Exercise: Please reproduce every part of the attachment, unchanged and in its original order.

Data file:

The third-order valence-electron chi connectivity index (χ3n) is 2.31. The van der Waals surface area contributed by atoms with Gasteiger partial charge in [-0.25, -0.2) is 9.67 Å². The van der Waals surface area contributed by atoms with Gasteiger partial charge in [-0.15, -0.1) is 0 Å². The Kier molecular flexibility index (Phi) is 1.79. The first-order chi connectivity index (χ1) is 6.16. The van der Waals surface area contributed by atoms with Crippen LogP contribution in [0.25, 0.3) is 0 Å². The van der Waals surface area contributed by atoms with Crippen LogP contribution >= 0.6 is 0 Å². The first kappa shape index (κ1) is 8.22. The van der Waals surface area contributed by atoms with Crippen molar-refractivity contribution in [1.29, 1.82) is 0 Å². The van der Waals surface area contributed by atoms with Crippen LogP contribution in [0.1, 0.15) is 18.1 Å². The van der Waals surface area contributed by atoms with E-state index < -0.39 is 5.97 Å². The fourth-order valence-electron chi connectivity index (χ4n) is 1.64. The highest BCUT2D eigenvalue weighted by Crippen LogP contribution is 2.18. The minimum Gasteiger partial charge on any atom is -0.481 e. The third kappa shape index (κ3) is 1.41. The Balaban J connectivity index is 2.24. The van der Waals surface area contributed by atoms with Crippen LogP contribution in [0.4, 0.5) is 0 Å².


The third-order valence-electron chi connectivity index (χ3n) is 2.31. The van der Waals surface area contributed by atoms with Gasteiger partial charge in [-0.25, -0.2) is 9.67 Å². The van der Waals surface area contributed by atoms with Gasteiger partial charge in [-0.15, -0.1) is 0 Å². The Kier molecular flexibility index (Phi) is 1.79. The first-order chi connectivity index (χ1) is 6.16. The van der Waals surface area contributed by atoms with Crippen LogP contribution in [0.25, 0.3) is 0 Å². The van der Waals surface area contributed by atoms with Crippen LogP contribution >= 0.6 is 0 Å². The first kappa shape index (κ1) is 8.22. The van der Waals surface area contributed by atoms with Crippen molar-refractivity contribution in [1.29, 1.82) is 0 Å². The van der Waals surface area contributed by atoms with Crippen LogP contribution in [0.1, 0.15) is 18.1 Å². The van der Waals surface area contributed by atoms with E-state index < -0.39 is 5.97 Å². The fourth-order valence-electron chi connectivity index (χ4n) is 1.64. The highest BCUT2D eigenvalue weighted by Crippen LogP contribution is 2.18. The minimum Gasteiger partial charge on any atom is -0.481 e. The third kappa shape index (κ3) is 1.41. The Balaban J connectivity index is 2.24. The van der Waals surface area contributed by atoms with Crippen LogP contribution in [0.4, 0.5) is 0 Å².